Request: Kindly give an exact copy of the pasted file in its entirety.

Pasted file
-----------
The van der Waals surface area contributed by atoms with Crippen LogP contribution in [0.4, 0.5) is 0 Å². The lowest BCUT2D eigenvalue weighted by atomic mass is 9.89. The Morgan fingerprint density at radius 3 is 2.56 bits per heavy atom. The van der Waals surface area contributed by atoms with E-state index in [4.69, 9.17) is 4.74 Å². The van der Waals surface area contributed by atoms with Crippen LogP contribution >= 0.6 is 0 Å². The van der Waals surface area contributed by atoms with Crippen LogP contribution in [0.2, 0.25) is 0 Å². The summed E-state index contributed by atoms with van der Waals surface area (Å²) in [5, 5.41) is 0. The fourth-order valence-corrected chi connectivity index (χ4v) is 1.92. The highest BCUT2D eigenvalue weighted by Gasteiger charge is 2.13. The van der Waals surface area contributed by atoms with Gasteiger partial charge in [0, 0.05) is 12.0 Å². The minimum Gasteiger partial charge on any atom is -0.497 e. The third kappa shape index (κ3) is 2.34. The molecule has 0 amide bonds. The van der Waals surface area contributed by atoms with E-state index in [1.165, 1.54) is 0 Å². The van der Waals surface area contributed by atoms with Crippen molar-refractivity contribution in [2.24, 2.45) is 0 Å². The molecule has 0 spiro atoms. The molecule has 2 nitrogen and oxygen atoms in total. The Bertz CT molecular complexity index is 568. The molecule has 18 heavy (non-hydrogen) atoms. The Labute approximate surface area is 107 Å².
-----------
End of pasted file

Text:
The van der Waals surface area contributed by atoms with Crippen LogP contribution in [0.4, 0.5) is 0 Å². The lowest BCUT2D eigenvalue weighted by atomic mass is 9.89. The Morgan fingerprint density at radius 3 is 2.56 bits per heavy atom. The van der Waals surface area contributed by atoms with E-state index in [4.69, 9.17) is 4.74 Å². The van der Waals surface area contributed by atoms with Crippen LogP contribution >= 0.6 is 0 Å². The van der Waals surface area contributed by atoms with Crippen LogP contribution in [0.2, 0.25) is 0 Å². The summed E-state index contributed by atoms with van der Waals surface area (Å²) in [5, 5.41) is 0. The fourth-order valence-corrected chi connectivity index (χ4v) is 1.92. The highest BCUT2D eigenvalue weighted by Gasteiger charge is 2.13. The van der Waals surface area contributed by atoms with Gasteiger partial charge in [0, 0.05) is 12.0 Å². The minimum Gasteiger partial charge on any atom is -0.497 e. The third kappa shape index (κ3) is 2.34. The molecule has 0 amide bonds. The van der Waals surface area contributed by atoms with E-state index in [1.165, 1.54) is 0 Å². The van der Waals surface area contributed by atoms with Crippen molar-refractivity contribution in [2.24, 2.45) is 0 Å². The molecule has 0 spiro atoms. The molecule has 2 nitrogen and oxygen atoms in total. The Bertz CT molecular complexity index is 568. The molecule has 18 heavy (non-hydrogen) atoms. The Labute approximate surface area is 107 Å².